Why are Digital Portfolios Powerful in A Classroom?

February 24, 2021

Tisha Poncio describes the various benefits of digital portfolios in teaching and learning

Why are Digital Portfolios Powerful in A Classroom?

As an undergrad student at a small university in the Texas Panhandle, USA in the late ’90s, part of my final course was to create a tangible portfolio that curated all work accomplished in my previous courses to become a teacher. Looking back, I am incredibly thankful to my professors and university for being so forward-thinking. In my second job interview after graduation, I was hired on the spot and I attribute that to the leather-bound portfolio with the plastic-covered pages I included not only showing what I learned but also how I applied the learning in classrooms with students. 

Fast forward 22 years later with the advances in technology and I now advocate for every educator, principal, and school to implement digital portfolios with their students no matter their age. It was because of my experience creating my own portfolio that I realized the power of a portfolio.

The students I work with now are Gen Z and have been highly influenced by the evolution of social media. Ironically, students consuming and creating on social media platforms do not recognize what they are doing as a digital portfolio of sorts. As a self-proclaimed ambassador of digital citizenship and digital literacy, I encourage educators around me to take time to teach and implement the idea of digital curation and portfolios with their learners. Digital portfolios could be implemented in any grade level showcasing any content as the focal point. Some of my students have created their own curations showcasing talents or areas of improvement. 

Student Digital Portfolios

Here are 5 powerful benefits: : 

Learner Agency and Ownership

When we create experiences for learners to choose the proper tool to solve problems, we are empowering them to be owners of their own learning and giving them safe opportunities to explore the why behind the learning. As students begin creating their portfolios, they will begin to realize that their portfolios are not exactly the same in content or design as their peers and creates confidence to use and share their unique voices and experiences.


The most important part of the learning process, in my opinion, is reflection. Without giving learners the opportunity to reflect on the learning or their implementation, we miss a critical opportunity to make the learning stick. Personally, I use the design thinking process with my students and we discuss digital portfolios as a solution to the problem: “how can we show our learning?” Sometimes we start with reflection, first!  In addition, when students are given time to intentionally reflect on their creations or implementation, they are more likely to continue building on top of their learning as they move forward. 


As previously stated, students are unaware that they are curating content when they post photos, stories, or videos on a given platform. The truth is many of the learners that sit in our classrooms are using social media and have a better grasp of how it works than most of their parents or educators. If we allow them opportunities to curate their work, writings, designs, video reflections or language practice,  if we show them how to put all the artifacts together to showcase for parents or their community, if we teach them why it’s important to do this we are preparing them to use tech for good instead of just consumption.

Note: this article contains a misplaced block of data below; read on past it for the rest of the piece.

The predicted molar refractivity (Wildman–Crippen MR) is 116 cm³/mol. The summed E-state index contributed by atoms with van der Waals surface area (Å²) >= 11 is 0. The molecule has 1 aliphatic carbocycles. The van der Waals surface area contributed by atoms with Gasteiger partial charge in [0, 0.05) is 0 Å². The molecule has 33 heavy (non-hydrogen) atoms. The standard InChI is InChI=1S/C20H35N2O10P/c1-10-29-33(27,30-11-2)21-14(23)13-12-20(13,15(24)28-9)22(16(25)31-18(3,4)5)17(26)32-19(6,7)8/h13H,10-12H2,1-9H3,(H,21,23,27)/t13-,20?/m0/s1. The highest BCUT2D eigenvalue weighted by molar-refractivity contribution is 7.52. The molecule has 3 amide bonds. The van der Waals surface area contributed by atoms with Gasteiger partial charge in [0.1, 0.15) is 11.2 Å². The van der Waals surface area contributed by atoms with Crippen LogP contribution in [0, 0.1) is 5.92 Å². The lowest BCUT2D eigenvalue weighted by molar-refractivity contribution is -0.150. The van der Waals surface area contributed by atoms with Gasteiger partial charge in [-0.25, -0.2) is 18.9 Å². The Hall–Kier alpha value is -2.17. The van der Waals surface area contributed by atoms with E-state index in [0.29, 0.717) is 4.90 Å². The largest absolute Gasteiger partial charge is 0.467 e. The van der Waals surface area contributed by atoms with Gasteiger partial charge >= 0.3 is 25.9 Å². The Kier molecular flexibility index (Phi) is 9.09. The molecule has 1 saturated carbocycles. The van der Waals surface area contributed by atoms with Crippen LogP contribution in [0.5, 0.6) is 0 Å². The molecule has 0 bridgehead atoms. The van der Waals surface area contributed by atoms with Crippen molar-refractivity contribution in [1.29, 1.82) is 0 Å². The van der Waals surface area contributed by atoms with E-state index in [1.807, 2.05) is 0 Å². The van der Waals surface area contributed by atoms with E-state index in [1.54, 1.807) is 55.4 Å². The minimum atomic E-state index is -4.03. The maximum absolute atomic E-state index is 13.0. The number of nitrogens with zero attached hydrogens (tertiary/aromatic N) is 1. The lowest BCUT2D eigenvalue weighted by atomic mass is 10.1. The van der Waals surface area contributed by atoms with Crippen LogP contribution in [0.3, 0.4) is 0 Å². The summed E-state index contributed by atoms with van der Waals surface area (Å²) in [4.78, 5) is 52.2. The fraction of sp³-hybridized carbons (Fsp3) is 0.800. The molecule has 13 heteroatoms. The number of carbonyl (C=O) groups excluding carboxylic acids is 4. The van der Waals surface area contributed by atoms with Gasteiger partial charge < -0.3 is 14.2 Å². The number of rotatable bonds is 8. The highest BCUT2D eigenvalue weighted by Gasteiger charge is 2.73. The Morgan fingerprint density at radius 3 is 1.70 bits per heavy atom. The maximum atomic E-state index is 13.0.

One of the best ways to introduce peer editing into your classroom is to have students work together reviewing their digital portfolios. If students are unsure if an artifact fits or should be added, this is a great opportunity to teach meaningful peer feedback. There are many strategies to teach them how to give peer feedback. The beauty of this part of the process is it creates a classroom culture of trust among learners and teaches them one of the most important soft skills they will utilize in their lifetime. 

Real-World Application

As we know the best learning happens with the expectation that we will use the knowledge in a real-world setting. Digital portfolios afford both educators and students the opportunity to curate their niche, their talents, their expertise, and even their growth for a real-world and sometimes global audience. Portfolios also teach students authentic online presence and allow them the ability to practice applying online skills they have learned either in a learning environment or on their personal device. I often explain the why behind a digital portfolio like this: “A resume is a promise of what we can do, but the digital portfolio is the solid proof.” Most 16+ year olds begin applying for first jobs and it is typically a requirement to add in a resume or a CV (Curriculum Vitae) when doing so. Several of my students list their digital portfolio links on their document in case additional questions come up in the interview. The great thing about a digital portfolio is it becomes a living document that evolves with the creator. 

Interested in using portfolios with your students or teachers? Unsure of what applications might be appropriate for your learners? My students created their portfolios using Wakelet and have their examples here as well as their student-led podcast where they explain how portfolios are helping and empowering them. 

Contact me I will gladly share some educational tools that might best fit your learners and situation! 





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